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The Woman in the Window

8th February, Story #39/366

By L.C. SchäferPublished 19 days ago Updated 19 days ago 3 min read
The Woman in the Window
Photo by buddhi jayaweera on Unsplash

December 1926, Harrogate

The woman gazes out of the window at the chilly, beautiful town bustling away below, her face as blank as a page. Unaware of the frantic search for her that is taking place at this very moment, she can't hear the dogs barking and snuffling, looking for her trail.

Think of her like a swan on a lake. He appears serene at first glance, but there is immense effort being wrought below the surface.

The woman isn't entirely sure where she is, or how she got there. More worrying, she's not sure who she is.

She knows some things. Just yesterday evening she spent the evening dancing in this gorgeous hotel. Some part of her knows the steps. She can walk and talk and dress herself. Moving her face into the right expressions, she moves around like a ghost, or like a person in a dream.

A full-grown woman of means and intelligence, she's aware that people don't just spring into being as adults. They don't pop up from holes in the ground. Every person has a background - a story of how they came to be, from birth to the present day, cascading behind them like a wedding train. The thought pains her, though she isn't sure why. She pushes it away for the time being.

I, too, must have a story.

What is it?

Dare she hunt for it? What might she find? The prospect fills her with dread, and she backs away from it, obeying some instinct wiser than she can be at this moment. Content, then, for now, to dance. To take dinner, to smile at other guests, to take the cure.

Teresa. It's a name of great significance to her, so perhaps it is hers. Even the lowest dog has a name, so she claimed this one. It seemed a logical thing to do. This very room was booked under it several days ago.

She moves away from the window at last, ready to descend the stairs and take a seat in the luxurious dining room.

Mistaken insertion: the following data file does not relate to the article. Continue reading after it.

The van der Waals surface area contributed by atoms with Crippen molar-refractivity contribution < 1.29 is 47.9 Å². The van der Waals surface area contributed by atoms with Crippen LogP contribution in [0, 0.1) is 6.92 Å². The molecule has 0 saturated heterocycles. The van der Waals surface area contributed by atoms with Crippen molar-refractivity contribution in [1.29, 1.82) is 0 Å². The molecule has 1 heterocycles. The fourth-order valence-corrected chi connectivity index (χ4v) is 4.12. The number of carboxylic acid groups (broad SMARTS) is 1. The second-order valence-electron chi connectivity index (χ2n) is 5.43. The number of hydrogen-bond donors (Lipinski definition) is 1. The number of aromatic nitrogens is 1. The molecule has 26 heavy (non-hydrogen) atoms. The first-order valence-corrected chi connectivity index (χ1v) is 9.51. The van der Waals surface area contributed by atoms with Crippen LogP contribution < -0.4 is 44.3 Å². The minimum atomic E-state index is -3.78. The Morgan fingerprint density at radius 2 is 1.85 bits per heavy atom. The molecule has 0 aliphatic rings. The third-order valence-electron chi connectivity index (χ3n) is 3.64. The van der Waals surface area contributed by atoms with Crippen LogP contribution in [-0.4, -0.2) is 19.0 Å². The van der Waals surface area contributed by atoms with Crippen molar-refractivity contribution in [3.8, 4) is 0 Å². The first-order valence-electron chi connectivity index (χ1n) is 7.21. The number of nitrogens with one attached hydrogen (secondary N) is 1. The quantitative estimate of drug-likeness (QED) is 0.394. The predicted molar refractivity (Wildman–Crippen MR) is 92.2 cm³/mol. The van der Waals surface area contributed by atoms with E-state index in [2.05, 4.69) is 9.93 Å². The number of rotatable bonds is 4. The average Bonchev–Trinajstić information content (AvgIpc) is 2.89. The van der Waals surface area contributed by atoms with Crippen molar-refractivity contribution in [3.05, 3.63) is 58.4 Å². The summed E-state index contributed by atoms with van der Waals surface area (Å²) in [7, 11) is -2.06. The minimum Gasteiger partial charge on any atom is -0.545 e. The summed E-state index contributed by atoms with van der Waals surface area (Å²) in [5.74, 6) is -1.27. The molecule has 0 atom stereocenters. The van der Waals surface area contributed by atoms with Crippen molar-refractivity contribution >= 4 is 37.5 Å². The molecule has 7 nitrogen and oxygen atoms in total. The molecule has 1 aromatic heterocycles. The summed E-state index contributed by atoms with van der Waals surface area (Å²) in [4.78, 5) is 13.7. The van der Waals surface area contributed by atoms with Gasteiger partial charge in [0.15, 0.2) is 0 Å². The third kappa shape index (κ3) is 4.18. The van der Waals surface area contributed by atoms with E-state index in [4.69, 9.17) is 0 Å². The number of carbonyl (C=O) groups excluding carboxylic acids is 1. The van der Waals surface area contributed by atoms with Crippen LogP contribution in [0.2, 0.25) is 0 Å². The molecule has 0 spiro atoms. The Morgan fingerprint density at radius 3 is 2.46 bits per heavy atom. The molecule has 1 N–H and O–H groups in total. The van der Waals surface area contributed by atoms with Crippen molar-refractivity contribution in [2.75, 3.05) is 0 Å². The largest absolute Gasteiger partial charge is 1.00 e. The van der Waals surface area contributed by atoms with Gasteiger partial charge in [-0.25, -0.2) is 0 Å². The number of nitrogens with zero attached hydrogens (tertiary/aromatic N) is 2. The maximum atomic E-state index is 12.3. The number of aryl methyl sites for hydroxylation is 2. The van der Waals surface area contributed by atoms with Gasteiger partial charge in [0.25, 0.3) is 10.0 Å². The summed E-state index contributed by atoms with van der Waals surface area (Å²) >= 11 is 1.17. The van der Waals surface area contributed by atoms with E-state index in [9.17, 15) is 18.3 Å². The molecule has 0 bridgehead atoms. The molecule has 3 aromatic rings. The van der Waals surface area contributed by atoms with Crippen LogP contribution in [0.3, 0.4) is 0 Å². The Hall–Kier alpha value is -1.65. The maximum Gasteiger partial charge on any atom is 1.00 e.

A man's voice calls out, and it's clear as day that it's directed at her.

"Mrs. Christie? Mrs. Christie! Is that you?!"


Word count (excluding note): 366

Submitted on 8th February at 23:00

*Quick Author's Note*

Thank you for reading! Please leave a comment so I can reciprocate. Your thoughtful engagement is appreciated. If you enjoyed this, the best compliment you can give is to share it, or read another.

The story behind the story: This one is based on a true story! In December 1926 Agatha Christie disappeared for 11 days. She drove off after arguing with her husband. Her car was found abandoned, and she vanished. She was eventually found in a hotel in Harrogate, and her husband believed she didn't know who she was. There has been a lot of speculation since about whether this was revenge on her cheating husband, a PR stunt for a book release, or some kind of disassociative fugue state/retrograde amnesia. I choose to believe this was a genuine case of distress and poor mental health, even less understood a century ago than it is today. I chose the swan metaphor because the hotel where she stayed during this episode was The Old Swan.

(Edit: this was almost a Misplaced entry, but I felt it did better as a micro in the 3rd person, so it wouldn't have hit the word count or the criteria.)

My story every day project: I'm writing a story every day this year. This one makes a 39 day streak. You can find all of them in my Index post. It's also pinned to the top of my profile.

If you're joining me on this "story every day" madne adventure, please leave a link to yours in the comments!

If you'd like to buy the cow, (or get more free milk on Kindle Unlimited):

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About the Creator

L.C. Schäfer

Book-baby is available on Kindle Unlimited

Flexing the writing muscle

Never so naked as I am on a page. Subscribe for nudes.

Here be micros

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Sometimes writes under S.E.Holz

"I've read books. Well. Chewed books."

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Comments (12)

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  • Teresa Renton16 days ago

    I love what you did with this one! It made me smile because my name is Teresa and I live in Harrogate (and I’m always forgetting things) 😂

  • This is fascinating! Thanks for sharing it!

  • I didn't know that this actually happened to her but like you, I too think that it was genuinely a mental distress. Poor Agatha 🥺🥺🥺

  • Hannah Moore19 days ago

    I recall reading about that. I too suspect a dissociative episode. Which makes me imagine there may have been others, less visible.

  • sleepy drafts19 days ago

    Oh wow! This was so well done. Ans I really appreciated what the backstory had to offer - I had no idea about that re: Agatha Christie. Thank you for writing and sharing this!

  • Phil Flannery19 days ago

    I like the back story, it puts a good perspective on your tale. I vaguely remember the story of her disappearance. Good story.

  • I knew the story sounded familiar, and it struck me once I got to the last line of “Mrs. Christie! Mrs. Christie!” You did a great job with the story. Very soft and poetic yet also very mysterious and a bit foreboding.

  • Caroline Craven19 days ago

    I forgot she disappeared. This was such a great take on her story. Great writing as always.

  • Cathy holmes19 days ago

    Nicely done!

  • Aggie!!!!!! Don't worry, we found you!

  • John Cox19 days ago

    Given all the grief poured out on Agatha Christ

  • Love it! I want to know more now! Part 2?

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